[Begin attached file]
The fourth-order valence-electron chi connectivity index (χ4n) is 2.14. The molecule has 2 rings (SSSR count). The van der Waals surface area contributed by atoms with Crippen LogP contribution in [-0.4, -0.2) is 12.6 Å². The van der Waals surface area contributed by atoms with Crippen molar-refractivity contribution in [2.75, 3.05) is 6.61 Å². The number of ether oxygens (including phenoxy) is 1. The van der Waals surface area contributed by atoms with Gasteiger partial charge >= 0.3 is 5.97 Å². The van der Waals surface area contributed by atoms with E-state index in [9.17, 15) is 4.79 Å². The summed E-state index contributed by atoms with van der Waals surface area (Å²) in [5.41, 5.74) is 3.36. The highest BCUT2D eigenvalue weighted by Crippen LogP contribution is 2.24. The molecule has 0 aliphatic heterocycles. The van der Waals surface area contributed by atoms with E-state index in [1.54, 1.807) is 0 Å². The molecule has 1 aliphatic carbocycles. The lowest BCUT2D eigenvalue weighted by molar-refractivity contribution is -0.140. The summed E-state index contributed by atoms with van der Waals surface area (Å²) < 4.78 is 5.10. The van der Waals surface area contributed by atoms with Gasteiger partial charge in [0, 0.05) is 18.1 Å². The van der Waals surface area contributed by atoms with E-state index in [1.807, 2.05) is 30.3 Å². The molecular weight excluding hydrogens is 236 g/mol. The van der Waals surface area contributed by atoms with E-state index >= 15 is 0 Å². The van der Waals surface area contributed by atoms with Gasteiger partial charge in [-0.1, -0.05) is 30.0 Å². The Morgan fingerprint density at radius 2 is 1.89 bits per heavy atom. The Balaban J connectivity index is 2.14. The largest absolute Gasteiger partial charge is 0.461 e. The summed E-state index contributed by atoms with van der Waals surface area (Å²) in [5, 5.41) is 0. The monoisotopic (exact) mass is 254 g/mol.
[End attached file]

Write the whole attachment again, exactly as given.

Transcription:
The fourth-order valence-electron chi connectivity index (χ4n) is 2.14. The molecule has 2 rings (SSSR count). The van der Waals surface area contributed by atoms with Crippen LogP contribution in [-0.4, -0.2) is 12.6 Å². The van der Waals surface area contributed by atoms with Crippen molar-refractivity contribution in [2.75, 3.05) is 6.61 Å². The number of ether oxygens (including phenoxy) is 1. The van der Waals surface area contributed by atoms with Gasteiger partial charge >= 0.3 is 5.97 Å². The van der Waals surface area contributed by atoms with E-state index in [9.17, 15) is 4.79 Å². The summed E-state index contributed by atoms with van der Waals surface area (Å²) in [5.41, 5.74) is 3.36. The highest BCUT2D eigenvalue weighted by Crippen LogP contribution is 2.24. The molecule has 0 aliphatic heterocycles. The van der Waals surface area contributed by atoms with E-state index in [1.54, 1.807) is 0 Å². The molecule has 1 aliphatic carbocycles. The lowest BCUT2D eigenvalue weighted by molar-refractivity contribution is -0.140. The summed E-state index contributed by atoms with van der Waals surface area (Å²) < 4.78 is 5.10. The van der Waals surface area contributed by atoms with Gasteiger partial charge in [0, 0.05) is 18.1 Å². The van der Waals surface area contributed by atoms with E-state index in [1.807, 2.05) is 30.3 Å². The molecular weight excluding hydrogens is 236 g/mol. The van der Waals surface area contributed by atoms with E-state index >= 15 is 0 Å². The van der Waals surface area contributed by atoms with Gasteiger partial charge in [-0.1, -0.05) is 30.0 Å². The Morgan fingerprint density at radius 2 is 1.89 bits per heavy atom. The Balaban J connectivity index is 2.14. The largest absolute Gasteiger partial charge is 0.461 e. The summed E-state index contributed by atoms with van der Waals surface area (Å²) in [5, 5.41) is 0. The monoisotopic (exact) mass is 254 g/mol.